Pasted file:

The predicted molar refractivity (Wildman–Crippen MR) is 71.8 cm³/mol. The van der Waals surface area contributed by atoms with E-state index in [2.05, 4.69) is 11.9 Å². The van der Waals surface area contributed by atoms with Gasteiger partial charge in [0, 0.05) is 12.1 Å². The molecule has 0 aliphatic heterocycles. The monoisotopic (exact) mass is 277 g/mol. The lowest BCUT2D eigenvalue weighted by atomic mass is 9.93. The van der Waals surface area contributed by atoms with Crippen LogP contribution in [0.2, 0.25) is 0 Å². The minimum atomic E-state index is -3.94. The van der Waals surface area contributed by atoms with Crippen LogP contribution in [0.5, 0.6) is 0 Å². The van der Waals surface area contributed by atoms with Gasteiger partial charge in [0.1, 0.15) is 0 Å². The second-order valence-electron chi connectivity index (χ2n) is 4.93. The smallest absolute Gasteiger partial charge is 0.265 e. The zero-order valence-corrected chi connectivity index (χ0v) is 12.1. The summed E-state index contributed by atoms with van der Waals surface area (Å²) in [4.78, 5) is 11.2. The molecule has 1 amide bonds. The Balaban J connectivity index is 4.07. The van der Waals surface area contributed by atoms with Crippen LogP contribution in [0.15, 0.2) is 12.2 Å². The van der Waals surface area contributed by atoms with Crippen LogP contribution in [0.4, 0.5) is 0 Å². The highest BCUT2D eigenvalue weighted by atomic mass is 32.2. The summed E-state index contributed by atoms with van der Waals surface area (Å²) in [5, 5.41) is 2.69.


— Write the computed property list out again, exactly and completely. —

The predicted molar refractivity (Wildman–Crippen MR) is 71.8 cm³/mol. The van der Waals surface area contributed by atoms with E-state index in [2.05, 4.69) is 11.9 Å². The van der Waals surface area contributed by atoms with Gasteiger partial charge in [0, 0.05) is 12.1 Å². The molecule has 0 aliphatic heterocycles. The monoisotopic (exact) mass is 277 g/mol. The lowest BCUT2D eigenvalue weighted by atomic mass is 9.93. The van der Waals surface area contributed by atoms with Crippen LogP contribution in [0.2, 0.25) is 0 Å². The minimum atomic E-state index is -3.94. The van der Waals surface area contributed by atoms with Crippen LogP contribution in [0.5, 0.6) is 0 Å². The van der Waals surface area contributed by atoms with Gasteiger partial charge in [0.1, 0.15) is 0 Å². The second-order valence-electron chi connectivity index (χ2n) is 4.93. The smallest absolute Gasteiger partial charge is 0.265 e. The zero-order valence-corrected chi connectivity index (χ0v) is 12.1. The summed E-state index contributed by atoms with van der Waals surface area (Å²) in [4.78, 5) is 11.2. The molecule has 1 amide bonds. The Balaban J connectivity index is 4.07. The van der Waals surface area contributed by atoms with Crippen LogP contribution in [0.15, 0.2) is 12.2 Å². The van der Waals surface area contributed by atoms with Crippen LogP contribution in [0.4, 0.5) is 0 Å². The highest BCUT2D eigenvalue weighted by atomic mass is 32.2. The summed E-state index contributed by atoms with van der Waals surface area (Å²) in [5, 5.41) is 2.69.